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Plus that rendering looks like it is from around 1984...surely they can come up with something more urban than a building that you'd expect to see in a suburban business park.

You took the words right from my mouth. I can't say I dislike the design, but for downtown? This is the type of design that I would expect in Greenspoint, or the Energy Corridor or even Sugarland......in 1984. :P

I hope this turns out to not be the design.

Edited by VelvetJ
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This building should have the freedom to be a very innovative or radical design for a number of reasons.

1) It is representing the 'art of dance' which could inspire the art or architecture of the building. Most buildings for the arts are a little more symbolic (museums. theaters, performance venues). The more symbolic the better if the Houston Ballet wants to promote itself as one of the countries best.

2) The ballet is steering the ship since they are the main tenant on this project. Which means they don't have to worry about loosing potential tenants because they pushed the envelope a little too far with the design because they are the majority. Compare this with a speculative office building.

3) This building should reflect the synergy of the theater district and not be a sterile building at the street level.

4) The rendering we've seen. That rendering screams 'bank building' or 'medical offices' but definitely not THE HOUSTON BALLET. The need a connection with the two.

5) They could even break the mold and look to partner up with a developer and design a mix use building with retail or residential units. It has the potential to be a very interesting and creative project. I'm sure they need housing for some of the performers who aren't from Houston....just a thought

OK, I'm sure there are more reasons but I can't think of any right now but of course the amount of funds they raise and secure (or don't raise) will trump of any of this reasoning. Let's hope the don't skimp on the design.

Edited by shasta
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Last I checked, the Houston Ballet is a non-profit organisation. Spectacular buildings cost money. The best way to influence the design of this new building is to help ensure that the ballet has the necessary funds to build something worthy of your praise.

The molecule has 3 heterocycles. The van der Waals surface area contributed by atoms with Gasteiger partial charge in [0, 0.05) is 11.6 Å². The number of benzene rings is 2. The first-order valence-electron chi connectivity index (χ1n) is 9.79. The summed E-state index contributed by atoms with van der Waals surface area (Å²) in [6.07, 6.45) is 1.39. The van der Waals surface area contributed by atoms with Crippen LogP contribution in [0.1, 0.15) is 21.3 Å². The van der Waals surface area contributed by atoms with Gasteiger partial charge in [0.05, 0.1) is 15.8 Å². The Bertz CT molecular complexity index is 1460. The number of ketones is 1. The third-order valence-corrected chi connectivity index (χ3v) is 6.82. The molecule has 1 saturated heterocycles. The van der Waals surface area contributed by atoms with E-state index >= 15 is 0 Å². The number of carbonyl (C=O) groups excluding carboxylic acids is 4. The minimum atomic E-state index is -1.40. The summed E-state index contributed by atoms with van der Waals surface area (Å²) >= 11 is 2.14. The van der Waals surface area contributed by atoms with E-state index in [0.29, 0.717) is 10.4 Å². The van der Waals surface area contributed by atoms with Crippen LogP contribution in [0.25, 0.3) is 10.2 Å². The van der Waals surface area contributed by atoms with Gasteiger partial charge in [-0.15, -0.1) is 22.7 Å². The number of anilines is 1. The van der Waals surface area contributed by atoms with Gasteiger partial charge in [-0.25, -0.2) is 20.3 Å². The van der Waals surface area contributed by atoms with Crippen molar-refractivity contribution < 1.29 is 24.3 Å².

Can we all assume that you guys are contributing to the ballet's building fund to make sure we get a suitably spectacular structure? Shasta? Velvet?

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Last I checked, the Houston Ballet is a non-profit organisation. Spectacular buildings cost money. The best way to influence the design of this new building is to help ensure that the ballet has the necessary funds to build something worthy of your praise.

Can we all assume that you guys are contributing to the ballet's building fund to make sure we get a suitably spectacular structure? Shasta? Velvet?

Lol'd

Maybe I'll go see the Nutcracker again before Xmas.

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This made it into today's Chronicle. Not much new, except to mention that they're trying to lease some space to some of the other Arts organizations who perform in the Theatre District (I'm not sure if that was in the BizJournals article or not).

It's pretty clear from the article that the design is far from finalized. Also, funding seems speculative at this point. I hope it goes forward.

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This made it into today's Chronicle. Not much new, except to mention that they're trying to lease some space to some of the other Arts organizations who perform in the Theatre District (I'm not sure if that was in the BizJournals article or not).

It's pretty clear from the article that the design is far from finalized. Also, funding seems speculative at this point. I hope it goes forward.

For future reference:

Houston Ballet officials have been working with the Houston office of the national architectural firm Gensler for more than a year on the design of the building. The work is still in progress, Conner said.